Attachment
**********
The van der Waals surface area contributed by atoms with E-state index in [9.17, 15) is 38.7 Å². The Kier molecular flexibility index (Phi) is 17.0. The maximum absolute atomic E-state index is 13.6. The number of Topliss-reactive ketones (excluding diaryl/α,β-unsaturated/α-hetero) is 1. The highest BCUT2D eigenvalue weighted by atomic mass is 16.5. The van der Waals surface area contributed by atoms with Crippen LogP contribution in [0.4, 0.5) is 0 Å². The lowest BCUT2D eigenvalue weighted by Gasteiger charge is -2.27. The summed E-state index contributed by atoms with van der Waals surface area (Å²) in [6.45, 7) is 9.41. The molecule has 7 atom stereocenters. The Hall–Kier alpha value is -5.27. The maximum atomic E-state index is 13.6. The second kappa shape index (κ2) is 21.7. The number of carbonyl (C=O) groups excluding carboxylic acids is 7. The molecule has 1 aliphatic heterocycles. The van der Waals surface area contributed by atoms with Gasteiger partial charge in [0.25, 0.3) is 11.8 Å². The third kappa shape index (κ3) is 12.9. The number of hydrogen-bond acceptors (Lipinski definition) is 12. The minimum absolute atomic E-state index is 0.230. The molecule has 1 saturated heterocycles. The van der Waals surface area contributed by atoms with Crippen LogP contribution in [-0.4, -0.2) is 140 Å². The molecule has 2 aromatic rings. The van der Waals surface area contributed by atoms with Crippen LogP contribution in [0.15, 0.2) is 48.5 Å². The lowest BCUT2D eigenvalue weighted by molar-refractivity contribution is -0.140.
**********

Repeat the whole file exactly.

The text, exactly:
The van der Waals surface area contributed by atoms with E-state index in [9.17, 15) is 38.7 Å². The Kier molecular flexibility index (Phi) is 17.0. The maximum absolute atomic E-state index is 13.6. The number of Topliss-reactive ketones (excluding diaryl/α,β-unsaturated/α-hetero) is 1. The highest BCUT2D eigenvalue weighted by atomic mass is 16.5. The van der Waals surface area contributed by atoms with Crippen LogP contribution in [0.4, 0.5) is 0 Å². The lowest BCUT2D eigenvalue weighted by Gasteiger charge is -2.27. The summed E-state index contributed by atoms with van der Waals surface area (Å²) in [6.45, 7) is 9.41. The molecule has 7 atom stereocenters. The Hall–Kier alpha value is -5.27. The maximum atomic E-state index is 13.6. The second kappa shape index (κ2) is 21.7. The number of carbonyl (C=O) groups excluding carboxylic acids is 7. The molecule has 1 aliphatic heterocycles. The van der Waals surface area contributed by atoms with Gasteiger partial charge in [0.25, 0.3) is 11.8 Å². The third kappa shape index (κ3) is 12.9. The number of hydrogen-bond acceptors (Lipinski definition) is 12. The minimum absolute atomic E-state index is 0.230. The molecule has 1 saturated heterocycles. The van der Waals surface area contributed by atoms with Crippen LogP contribution in [-0.4, -0.2) is 140 Å². The molecule has 2 aromatic rings. The van der Waals surface area contributed by atoms with Crippen LogP contribution in [0.15, 0.2) is 48.5 Å². The lowest BCUT2D eigenvalue weighted by molar-refractivity contribution is -0.140.